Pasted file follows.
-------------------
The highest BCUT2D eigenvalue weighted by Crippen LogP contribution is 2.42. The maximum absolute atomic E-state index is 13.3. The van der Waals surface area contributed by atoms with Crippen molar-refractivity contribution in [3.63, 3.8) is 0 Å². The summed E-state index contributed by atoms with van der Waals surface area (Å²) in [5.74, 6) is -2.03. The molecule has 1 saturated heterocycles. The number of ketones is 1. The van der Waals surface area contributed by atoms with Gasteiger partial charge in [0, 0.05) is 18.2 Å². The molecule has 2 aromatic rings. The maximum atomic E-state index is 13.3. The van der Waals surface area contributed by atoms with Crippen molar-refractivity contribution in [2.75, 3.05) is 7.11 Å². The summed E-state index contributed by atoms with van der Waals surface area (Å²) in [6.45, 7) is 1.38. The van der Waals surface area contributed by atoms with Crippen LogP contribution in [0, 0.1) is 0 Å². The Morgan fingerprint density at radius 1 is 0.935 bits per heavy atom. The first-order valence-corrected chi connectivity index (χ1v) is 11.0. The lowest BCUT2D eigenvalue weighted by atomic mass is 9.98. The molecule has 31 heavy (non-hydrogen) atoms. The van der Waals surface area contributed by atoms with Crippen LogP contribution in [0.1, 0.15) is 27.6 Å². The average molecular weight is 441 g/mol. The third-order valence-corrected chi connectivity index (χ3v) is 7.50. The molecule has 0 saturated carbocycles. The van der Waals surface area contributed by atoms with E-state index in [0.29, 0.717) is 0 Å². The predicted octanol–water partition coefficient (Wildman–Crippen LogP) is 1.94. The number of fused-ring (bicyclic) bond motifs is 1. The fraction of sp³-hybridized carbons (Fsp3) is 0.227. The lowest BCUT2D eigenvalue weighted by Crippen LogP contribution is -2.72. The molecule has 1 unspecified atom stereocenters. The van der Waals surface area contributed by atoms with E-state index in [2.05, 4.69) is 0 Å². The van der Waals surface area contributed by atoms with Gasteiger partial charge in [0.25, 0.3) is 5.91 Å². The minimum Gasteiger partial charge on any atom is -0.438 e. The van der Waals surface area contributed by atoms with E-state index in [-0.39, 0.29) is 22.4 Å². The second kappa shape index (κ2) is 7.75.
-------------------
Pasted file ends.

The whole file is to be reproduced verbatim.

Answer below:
The highest BCUT2D eigenvalue weighted by Crippen LogP contribution is 2.42. The maximum absolute atomic E-state index is 13.3. The van der Waals surface area contributed by atoms with Crippen molar-refractivity contribution in [3.63, 3.8) is 0 Å². The summed E-state index contributed by atoms with van der Waals surface area (Å²) in [5.74, 6) is -2.03. The molecule has 1 saturated heterocycles. The number of ketones is 1. The van der Waals surface area contributed by atoms with Gasteiger partial charge in [0, 0.05) is 18.2 Å². The molecule has 2 aromatic rings. The maximum atomic E-state index is 13.3. The van der Waals surface area contributed by atoms with Crippen molar-refractivity contribution in [2.75, 3.05) is 7.11 Å². The summed E-state index contributed by atoms with van der Waals surface area (Å²) in [6.45, 7) is 1.38. The van der Waals surface area contributed by atoms with Crippen LogP contribution in [0, 0.1) is 0 Å². The Morgan fingerprint density at radius 1 is 0.935 bits per heavy atom. The first-order valence-corrected chi connectivity index (χ1v) is 11.0. The lowest BCUT2D eigenvalue weighted by atomic mass is 9.98. The molecule has 31 heavy (non-hydrogen) atoms. The van der Waals surface area contributed by atoms with Crippen LogP contribution in [0.1, 0.15) is 27.6 Å². The average molecular weight is 441 g/mol. The third-order valence-corrected chi connectivity index (χ3v) is 7.50. The molecule has 0 saturated carbocycles. The van der Waals surface area contributed by atoms with E-state index in [0.29, 0.717) is 0 Å². The predicted octanol–water partition coefficient (Wildman–Crippen LogP) is 1.94. The number of fused-ring (bicyclic) bond motifs is 1. The fraction of sp³-hybridized carbons (Fsp3) is 0.227. The lowest BCUT2D eigenvalue weighted by Crippen LogP contribution is -2.72. The molecule has 1 unspecified atom stereocenters. The van der Waals surface area contributed by atoms with E-state index in [2.05, 4.69) is 0 Å². The van der Waals surface area contributed by atoms with Gasteiger partial charge in [0.25, 0.3) is 5.91 Å². The minimum Gasteiger partial charge on any atom is -0.438 e. The van der Waals surface area contributed by atoms with E-state index in [-0.39, 0.29) is 22.4 Å². The second kappa shape index (κ2) is 7.75.